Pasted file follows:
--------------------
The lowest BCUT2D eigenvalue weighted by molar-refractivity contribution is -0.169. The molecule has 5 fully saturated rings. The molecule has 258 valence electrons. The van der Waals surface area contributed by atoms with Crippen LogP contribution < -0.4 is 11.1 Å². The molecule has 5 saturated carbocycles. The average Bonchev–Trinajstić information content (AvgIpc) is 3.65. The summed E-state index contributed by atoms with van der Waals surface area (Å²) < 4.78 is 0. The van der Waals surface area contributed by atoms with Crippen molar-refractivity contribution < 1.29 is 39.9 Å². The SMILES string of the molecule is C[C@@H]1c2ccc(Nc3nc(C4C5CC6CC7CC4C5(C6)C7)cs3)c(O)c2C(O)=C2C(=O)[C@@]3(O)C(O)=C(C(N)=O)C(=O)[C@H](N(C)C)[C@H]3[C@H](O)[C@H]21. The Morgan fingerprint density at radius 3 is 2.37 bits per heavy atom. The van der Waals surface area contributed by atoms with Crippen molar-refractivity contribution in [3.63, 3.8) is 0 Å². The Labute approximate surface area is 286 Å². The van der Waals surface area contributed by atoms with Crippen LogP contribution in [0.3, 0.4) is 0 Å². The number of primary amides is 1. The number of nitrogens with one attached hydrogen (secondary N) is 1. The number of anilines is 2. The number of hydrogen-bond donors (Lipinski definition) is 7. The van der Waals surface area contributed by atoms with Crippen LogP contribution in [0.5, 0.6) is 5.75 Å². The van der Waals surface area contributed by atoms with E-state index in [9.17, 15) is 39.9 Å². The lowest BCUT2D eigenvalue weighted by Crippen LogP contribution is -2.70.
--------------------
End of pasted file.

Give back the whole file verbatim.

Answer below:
The lowest BCUT2D eigenvalue weighted by molar-refractivity contribution is -0.169. The molecule has 5 fully saturated rings. The molecule has 258 valence electrons. The van der Waals surface area contributed by atoms with Crippen LogP contribution < -0.4 is 11.1 Å². The molecule has 5 saturated carbocycles. The average Bonchev–Trinajstić information content (AvgIpc) is 3.65. The summed E-state index contributed by atoms with van der Waals surface area (Å²) < 4.78 is 0. The van der Waals surface area contributed by atoms with Crippen molar-refractivity contribution < 1.29 is 39.9 Å². The SMILES string of the molecule is C[C@@H]1c2ccc(Nc3nc(C4C5CC6CC7CC4C5(C6)C7)cs3)c(O)c2C(O)=C2C(=O)[C@@]3(O)C(O)=C(C(N)=O)C(=O)[C@H](N(C)C)[C@H]3[C@H](O)[C@H]21. The Morgan fingerprint density at radius 3 is 2.37 bits per heavy atom. The van der Waals surface area contributed by atoms with Crippen molar-refractivity contribution in [3.63, 3.8) is 0 Å². The Labute approximate surface area is 286 Å². The van der Waals surface area contributed by atoms with Crippen LogP contribution in [0.3, 0.4) is 0 Å². The number of primary amides is 1. The number of nitrogens with one attached hydrogen (secondary N) is 1. The number of anilines is 2. The number of hydrogen-bond donors (Lipinski definition) is 7. The van der Waals surface area contributed by atoms with Crippen LogP contribution in [0.5, 0.6) is 5.75 Å². The van der Waals surface area contributed by atoms with E-state index in [9.17, 15) is 39.9 Å². The lowest BCUT2D eigenvalue weighted by Crippen LogP contribution is -2.70.